I have given about 15 performances of all or part of the music on this CD, always to very positive audience reaction. This has spurred me on the continue to try to bring attention to Richard Stöhr and his music. It also motivated me to make this CD. Anticipating that making the CD would be a long and arduous process, and feeling the heavy responsibility of making the music available to listeners and fellow performers for the first time, I actually tried to interest a number of famous cellists in Stöhr in the hopes that they would take up his cause and make the recording, so that I wouldn’t have to. In the end, I am glad that those other cellists passed up the opportunity. Making this CD was more arduous than I ever could have dreamed, but also the most rewarding project of my musical career. I could not have done it without the support and incredible hard work of my collaborator, Robert Conway. As you will hear, Stöhr’s cello writing is compelling and idiomatic, but not especially virtuosic. Not so the piano parts: one needs a world class pianist in order to truly bring these works to life. Robert Conway was the man for the job.
What can you expect to hear in Stöhr’s Cello works? Personally, I hear the influence not only of Schumann but also of Stöhr’s teacher Robert Fuchs in the Fantasy Pieces. But mostly I hear Stöhr’s own voice in them, with the influence consisting of his deep love of the Romantic composing tradition and his abiding desire to say something new in that musical language. I truly believe that he succeeded in that, and the Fantasy Pieces remain my favorite of all of the works by Stöhr that I know. The Cello Sonata was written for Walter Kleinecke, solo-cellist with the Vienna Court (later State) Opera and member of the Vienna Philharmonic, along with his pianist wife Risa. The work is characterized by long melodic lines, contrapuntal interplay between the two instruments, and an extremely wide emotional range within the music. Written during World War One (2015 will be its 100th birthday), listeners might find in the Cello Sonata distant hints of martial music, but also grief at the world that is disappearing as the war plays out to devastating effect on Austria. Fuchs also wrote Cello Sonatas but I do not hear them or other more famous Sonatas in this work by Stöhr. It seems almost completely original in conception to me.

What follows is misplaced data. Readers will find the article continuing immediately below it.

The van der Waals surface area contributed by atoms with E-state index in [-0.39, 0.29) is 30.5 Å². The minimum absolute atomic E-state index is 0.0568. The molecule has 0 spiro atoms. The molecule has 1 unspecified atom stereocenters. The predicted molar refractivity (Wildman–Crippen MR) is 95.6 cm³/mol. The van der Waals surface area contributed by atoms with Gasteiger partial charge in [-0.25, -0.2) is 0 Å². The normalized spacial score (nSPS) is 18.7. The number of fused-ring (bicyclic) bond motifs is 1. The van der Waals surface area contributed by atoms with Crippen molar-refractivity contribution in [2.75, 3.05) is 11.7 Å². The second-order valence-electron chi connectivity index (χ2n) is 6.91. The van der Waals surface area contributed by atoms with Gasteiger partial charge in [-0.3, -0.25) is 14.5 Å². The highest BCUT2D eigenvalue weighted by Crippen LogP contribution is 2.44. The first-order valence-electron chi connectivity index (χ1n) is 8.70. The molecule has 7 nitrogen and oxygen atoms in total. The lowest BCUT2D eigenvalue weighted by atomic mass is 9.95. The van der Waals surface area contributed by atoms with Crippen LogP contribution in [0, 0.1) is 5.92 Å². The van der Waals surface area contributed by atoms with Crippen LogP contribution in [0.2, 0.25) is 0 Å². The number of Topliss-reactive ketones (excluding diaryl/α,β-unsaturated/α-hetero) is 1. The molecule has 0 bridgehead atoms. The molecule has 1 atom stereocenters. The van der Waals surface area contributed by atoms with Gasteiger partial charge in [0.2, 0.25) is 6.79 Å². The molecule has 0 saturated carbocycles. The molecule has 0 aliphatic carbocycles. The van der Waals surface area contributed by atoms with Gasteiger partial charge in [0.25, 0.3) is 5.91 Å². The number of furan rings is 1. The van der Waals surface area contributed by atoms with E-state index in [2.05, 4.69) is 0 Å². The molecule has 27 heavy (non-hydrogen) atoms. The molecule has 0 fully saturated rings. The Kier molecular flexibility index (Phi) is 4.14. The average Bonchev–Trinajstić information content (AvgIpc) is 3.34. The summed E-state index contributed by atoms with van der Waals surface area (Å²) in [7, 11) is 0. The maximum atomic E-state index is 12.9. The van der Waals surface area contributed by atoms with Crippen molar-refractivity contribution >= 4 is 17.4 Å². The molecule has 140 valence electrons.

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My plans for the future include more performances of the Cello Works and of other of Stöhr’s chamber works, and perhaps recordings of them as well. It is my sincere hope that you will come to love and appreciate the fine qualities of these cello compositions by Richard Stöhr. While small amounts of scholarship have been done on Stöhr, a great deal remains to be done and I hope that in years to come this work will be taken up by music scholars. Most of all, I hope that this will not be the last recording of Stöhr’s music, but the first of many more in years to come, and that by bringing to light more and more of his large catalog of unheard works we will finally be able to assess his true value as a composer.